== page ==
As you may already know from Paul and Vicki’s respective past posts, MACHINAL is a play being produced by the Rude Mechanicals this year at the university. Originally set in the US (I believe), this production relocates the narrative to Japan. While Paul and Vicki are working on stage design via some incredible projection mapping tinkering, I’ve been working on the play’s promotional poster. It’s still a work in progress and I’ll share it when it’s done, but in the meantime here are some lessons in composition that this process has taught me.
I talked with Sango, the play’s director, about what she wanted in a poster. Reflecting the play’s theme of compartmentalization and sectionalization, we decided on something with multiple frames. This aesthetic not only fits the play’s peculiar act structure, but also the aesthetic of Japanese architecture found in quiet domestic structure.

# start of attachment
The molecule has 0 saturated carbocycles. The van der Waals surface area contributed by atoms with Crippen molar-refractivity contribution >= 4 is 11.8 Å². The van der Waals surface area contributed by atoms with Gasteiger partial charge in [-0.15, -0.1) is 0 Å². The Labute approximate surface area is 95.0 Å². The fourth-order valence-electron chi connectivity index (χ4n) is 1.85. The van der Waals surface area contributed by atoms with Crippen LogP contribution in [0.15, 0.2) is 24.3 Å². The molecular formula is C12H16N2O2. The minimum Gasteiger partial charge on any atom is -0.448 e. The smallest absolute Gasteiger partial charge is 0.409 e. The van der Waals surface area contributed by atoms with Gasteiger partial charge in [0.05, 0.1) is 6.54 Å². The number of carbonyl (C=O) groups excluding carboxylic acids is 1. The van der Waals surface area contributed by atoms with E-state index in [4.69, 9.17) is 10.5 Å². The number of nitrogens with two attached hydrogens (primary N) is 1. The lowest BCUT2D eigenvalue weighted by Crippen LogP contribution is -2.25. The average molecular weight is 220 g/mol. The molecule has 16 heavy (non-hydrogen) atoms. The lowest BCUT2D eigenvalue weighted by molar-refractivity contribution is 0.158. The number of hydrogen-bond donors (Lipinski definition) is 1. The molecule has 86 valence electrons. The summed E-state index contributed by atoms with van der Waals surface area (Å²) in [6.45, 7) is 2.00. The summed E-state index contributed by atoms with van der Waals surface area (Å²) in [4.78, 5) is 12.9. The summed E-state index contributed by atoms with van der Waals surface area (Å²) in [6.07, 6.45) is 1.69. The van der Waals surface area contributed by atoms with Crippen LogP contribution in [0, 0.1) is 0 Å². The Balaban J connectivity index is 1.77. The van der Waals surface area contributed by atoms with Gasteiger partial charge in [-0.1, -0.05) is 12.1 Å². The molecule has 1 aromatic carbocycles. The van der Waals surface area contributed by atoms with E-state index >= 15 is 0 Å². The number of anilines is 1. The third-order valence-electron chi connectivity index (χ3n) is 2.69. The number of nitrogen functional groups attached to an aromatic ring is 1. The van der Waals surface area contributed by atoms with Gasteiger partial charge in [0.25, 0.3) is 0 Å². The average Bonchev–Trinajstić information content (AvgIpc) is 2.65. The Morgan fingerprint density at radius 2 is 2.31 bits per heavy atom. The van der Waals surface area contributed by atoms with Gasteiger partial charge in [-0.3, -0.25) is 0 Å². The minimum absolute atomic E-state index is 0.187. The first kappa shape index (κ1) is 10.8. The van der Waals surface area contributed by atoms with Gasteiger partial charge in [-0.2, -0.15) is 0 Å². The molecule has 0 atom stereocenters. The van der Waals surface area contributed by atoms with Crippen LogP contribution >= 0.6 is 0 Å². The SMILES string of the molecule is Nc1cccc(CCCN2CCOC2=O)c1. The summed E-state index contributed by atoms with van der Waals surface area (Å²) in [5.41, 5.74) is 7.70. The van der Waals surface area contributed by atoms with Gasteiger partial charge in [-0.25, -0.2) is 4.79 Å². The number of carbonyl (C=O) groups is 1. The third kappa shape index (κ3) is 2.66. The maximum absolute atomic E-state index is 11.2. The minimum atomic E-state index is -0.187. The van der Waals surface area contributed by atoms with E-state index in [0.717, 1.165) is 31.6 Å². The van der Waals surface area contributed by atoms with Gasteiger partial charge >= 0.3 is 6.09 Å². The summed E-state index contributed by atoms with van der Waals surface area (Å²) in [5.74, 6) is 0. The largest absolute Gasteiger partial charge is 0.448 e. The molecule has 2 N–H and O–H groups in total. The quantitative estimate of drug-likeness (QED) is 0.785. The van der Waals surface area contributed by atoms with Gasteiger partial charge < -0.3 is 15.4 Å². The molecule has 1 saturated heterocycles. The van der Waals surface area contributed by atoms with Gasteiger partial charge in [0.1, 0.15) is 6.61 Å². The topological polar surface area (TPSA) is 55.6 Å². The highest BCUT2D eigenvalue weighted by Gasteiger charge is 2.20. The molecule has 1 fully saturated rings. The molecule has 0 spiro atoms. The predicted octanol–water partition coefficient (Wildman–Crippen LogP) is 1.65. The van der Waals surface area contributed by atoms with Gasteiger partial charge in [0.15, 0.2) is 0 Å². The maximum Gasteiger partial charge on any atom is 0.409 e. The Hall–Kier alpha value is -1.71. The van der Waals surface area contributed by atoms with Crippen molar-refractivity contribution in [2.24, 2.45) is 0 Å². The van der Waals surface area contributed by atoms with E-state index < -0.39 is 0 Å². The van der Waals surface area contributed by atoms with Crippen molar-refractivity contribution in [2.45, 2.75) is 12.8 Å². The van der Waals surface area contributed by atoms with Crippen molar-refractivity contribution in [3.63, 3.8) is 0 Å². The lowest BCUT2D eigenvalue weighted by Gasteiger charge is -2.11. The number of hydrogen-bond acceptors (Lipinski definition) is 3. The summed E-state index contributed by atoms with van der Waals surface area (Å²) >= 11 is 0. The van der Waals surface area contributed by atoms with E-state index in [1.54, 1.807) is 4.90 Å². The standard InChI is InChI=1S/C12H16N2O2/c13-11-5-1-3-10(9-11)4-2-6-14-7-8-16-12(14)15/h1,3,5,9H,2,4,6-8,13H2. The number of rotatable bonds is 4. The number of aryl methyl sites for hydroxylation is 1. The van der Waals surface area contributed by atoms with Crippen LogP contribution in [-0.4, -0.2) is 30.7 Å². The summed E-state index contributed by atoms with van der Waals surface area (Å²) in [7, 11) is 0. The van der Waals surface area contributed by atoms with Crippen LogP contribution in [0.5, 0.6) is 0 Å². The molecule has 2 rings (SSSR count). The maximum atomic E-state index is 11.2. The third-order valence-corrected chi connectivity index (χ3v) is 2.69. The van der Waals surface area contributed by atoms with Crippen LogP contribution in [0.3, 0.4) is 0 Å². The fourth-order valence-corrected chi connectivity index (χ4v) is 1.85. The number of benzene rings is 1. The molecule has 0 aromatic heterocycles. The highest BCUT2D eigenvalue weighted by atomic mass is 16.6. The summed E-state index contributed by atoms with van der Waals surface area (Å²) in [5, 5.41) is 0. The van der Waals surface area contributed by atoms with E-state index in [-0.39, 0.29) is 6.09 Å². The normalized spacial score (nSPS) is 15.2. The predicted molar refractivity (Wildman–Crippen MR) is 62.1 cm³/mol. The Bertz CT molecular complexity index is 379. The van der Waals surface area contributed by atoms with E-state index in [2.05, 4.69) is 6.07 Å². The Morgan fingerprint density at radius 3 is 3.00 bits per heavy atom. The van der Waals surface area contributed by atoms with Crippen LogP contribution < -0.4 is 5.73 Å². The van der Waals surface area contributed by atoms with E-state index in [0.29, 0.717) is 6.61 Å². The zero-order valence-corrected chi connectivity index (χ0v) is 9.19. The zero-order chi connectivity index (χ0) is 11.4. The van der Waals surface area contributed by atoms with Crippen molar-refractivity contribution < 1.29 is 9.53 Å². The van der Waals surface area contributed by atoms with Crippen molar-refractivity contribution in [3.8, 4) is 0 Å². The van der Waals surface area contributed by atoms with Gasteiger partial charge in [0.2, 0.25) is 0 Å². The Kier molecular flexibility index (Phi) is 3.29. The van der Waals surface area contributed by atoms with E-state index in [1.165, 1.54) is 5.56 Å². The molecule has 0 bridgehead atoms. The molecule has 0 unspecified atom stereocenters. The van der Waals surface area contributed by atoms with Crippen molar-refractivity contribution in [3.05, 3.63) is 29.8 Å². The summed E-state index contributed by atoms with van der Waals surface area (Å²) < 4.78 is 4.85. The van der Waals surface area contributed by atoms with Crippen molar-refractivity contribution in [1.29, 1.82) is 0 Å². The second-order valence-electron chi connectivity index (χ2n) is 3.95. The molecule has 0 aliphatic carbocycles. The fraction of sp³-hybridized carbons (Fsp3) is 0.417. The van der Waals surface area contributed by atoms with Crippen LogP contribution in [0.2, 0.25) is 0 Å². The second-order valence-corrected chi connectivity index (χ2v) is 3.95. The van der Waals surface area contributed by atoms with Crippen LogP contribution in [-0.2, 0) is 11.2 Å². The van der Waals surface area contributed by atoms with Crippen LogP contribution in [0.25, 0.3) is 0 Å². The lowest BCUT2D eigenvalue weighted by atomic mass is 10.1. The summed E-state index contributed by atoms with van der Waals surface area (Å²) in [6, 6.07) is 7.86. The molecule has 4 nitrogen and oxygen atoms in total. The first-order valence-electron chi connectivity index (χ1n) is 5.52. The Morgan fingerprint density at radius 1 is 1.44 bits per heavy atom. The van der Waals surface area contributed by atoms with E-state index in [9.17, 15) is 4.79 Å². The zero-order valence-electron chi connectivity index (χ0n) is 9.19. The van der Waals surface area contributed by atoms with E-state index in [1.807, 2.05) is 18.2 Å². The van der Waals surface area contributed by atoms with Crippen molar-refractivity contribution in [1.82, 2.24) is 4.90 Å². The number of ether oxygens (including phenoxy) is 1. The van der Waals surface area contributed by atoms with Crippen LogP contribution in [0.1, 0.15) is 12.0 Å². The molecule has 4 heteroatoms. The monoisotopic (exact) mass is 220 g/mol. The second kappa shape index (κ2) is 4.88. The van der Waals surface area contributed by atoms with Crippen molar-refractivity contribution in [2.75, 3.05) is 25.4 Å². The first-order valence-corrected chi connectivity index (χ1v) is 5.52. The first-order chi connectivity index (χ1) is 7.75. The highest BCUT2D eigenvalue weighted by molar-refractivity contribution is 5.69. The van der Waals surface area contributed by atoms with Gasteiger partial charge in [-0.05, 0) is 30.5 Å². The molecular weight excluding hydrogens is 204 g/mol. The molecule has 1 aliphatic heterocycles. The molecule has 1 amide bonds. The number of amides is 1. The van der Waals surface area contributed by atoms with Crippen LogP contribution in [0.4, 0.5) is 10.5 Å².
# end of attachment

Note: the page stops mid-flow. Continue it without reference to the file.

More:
The idea of frames, of separation, isn’t anything new within the arts, or within vision in general. Even in the simple act of looking, one instinctively centers or somehow isolates the subject of his/her gaze just for the sake of clarity. Going beyond clarity and into design/aesthetics, the motivation for selective separation is even more appropriate. For example, anyone ever heard of that dang rule of thirds? I’m sure you have.
So then, what to do when you’re working with multiple frames, and you need to balance multiple images within separate frames of different aspect ratios, different compositions, and different content? Well, shoot. I’ll get back to you with that once the poster is finished.
In the meantime, here are a few great posters which employ the multi-frame strategy pretty dang well. Hope you enjoy.